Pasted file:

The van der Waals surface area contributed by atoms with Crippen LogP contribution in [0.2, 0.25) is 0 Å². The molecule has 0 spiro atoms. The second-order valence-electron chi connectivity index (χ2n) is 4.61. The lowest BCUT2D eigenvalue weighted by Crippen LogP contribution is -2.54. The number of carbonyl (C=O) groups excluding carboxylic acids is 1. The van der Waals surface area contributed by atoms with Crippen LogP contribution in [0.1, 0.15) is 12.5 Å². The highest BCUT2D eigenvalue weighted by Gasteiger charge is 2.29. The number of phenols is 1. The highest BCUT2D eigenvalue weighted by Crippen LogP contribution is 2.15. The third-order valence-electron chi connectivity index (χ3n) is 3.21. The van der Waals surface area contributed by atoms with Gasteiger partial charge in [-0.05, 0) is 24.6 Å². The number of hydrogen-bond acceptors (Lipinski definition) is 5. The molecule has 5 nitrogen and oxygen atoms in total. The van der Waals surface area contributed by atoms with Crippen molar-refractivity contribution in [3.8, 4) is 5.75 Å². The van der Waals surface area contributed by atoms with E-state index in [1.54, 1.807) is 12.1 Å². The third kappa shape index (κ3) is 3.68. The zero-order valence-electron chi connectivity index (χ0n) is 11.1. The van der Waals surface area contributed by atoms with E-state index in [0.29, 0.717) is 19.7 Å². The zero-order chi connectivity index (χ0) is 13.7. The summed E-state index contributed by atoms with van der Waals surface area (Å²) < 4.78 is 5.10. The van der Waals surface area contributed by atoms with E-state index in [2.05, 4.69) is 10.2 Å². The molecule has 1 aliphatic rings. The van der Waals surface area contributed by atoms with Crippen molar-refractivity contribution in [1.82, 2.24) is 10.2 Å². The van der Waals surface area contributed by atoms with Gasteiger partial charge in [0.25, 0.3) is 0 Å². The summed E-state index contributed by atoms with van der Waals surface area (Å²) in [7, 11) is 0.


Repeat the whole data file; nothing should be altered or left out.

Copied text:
The van der Waals surface area contributed by atoms with Crippen LogP contribution in [0.2, 0.25) is 0 Å². The molecule has 0 spiro atoms. The second-order valence-electron chi connectivity index (χ2n) is 4.61. The lowest BCUT2D eigenvalue weighted by Crippen LogP contribution is -2.54. The number of carbonyl (C=O) groups excluding carboxylic acids is 1. The van der Waals surface area contributed by atoms with Crippen LogP contribution in [0.1, 0.15) is 12.5 Å². The highest BCUT2D eigenvalue weighted by Gasteiger charge is 2.29. The number of phenols is 1. The highest BCUT2D eigenvalue weighted by Crippen LogP contribution is 2.15. The third-order valence-electron chi connectivity index (χ3n) is 3.21. The van der Waals surface area contributed by atoms with Gasteiger partial charge in [-0.05, 0) is 24.6 Å². The number of hydrogen-bond acceptors (Lipinski definition) is 5. The molecule has 5 nitrogen and oxygen atoms in total. The van der Waals surface area contributed by atoms with Crippen molar-refractivity contribution in [3.8, 4) is 5.75 Å². The van der Waals surface area contributed by atoms with E-state index in [1.54, 1.807) is 12.1 Å². The third kappa shape index (κ3) is 3.68. The zero-order valence-electron chi connectivity index (χ0n) is 11.1. The van der Waals surface area contributed by atoms with E-state index in [0.29, 0.717) is 19.7 Å². The zero-order chi connectivity index (χ0) is 13.7. The summed E-state index contributed by atoms with van der Waals surface area (Å²) < 4.78 is 5.10. The van der Waals surface area contributed by atoms with E-state index in [2.05, 4.69) is 10.2 Å². The molecule has 1 aliphatic rings. The van der Waals surface area contributed by atoms with Crippen molar-refractivity contribution in [1.82, 2.24) is 10.2 Å². The van der Waals surface area contributed by atoms with Gasteiger partial charge in [0.25, 0.3) is 0 Å². The summed E-state index contributed by atoms with van der Waals surface area (Å²) in [7, 11) is 0.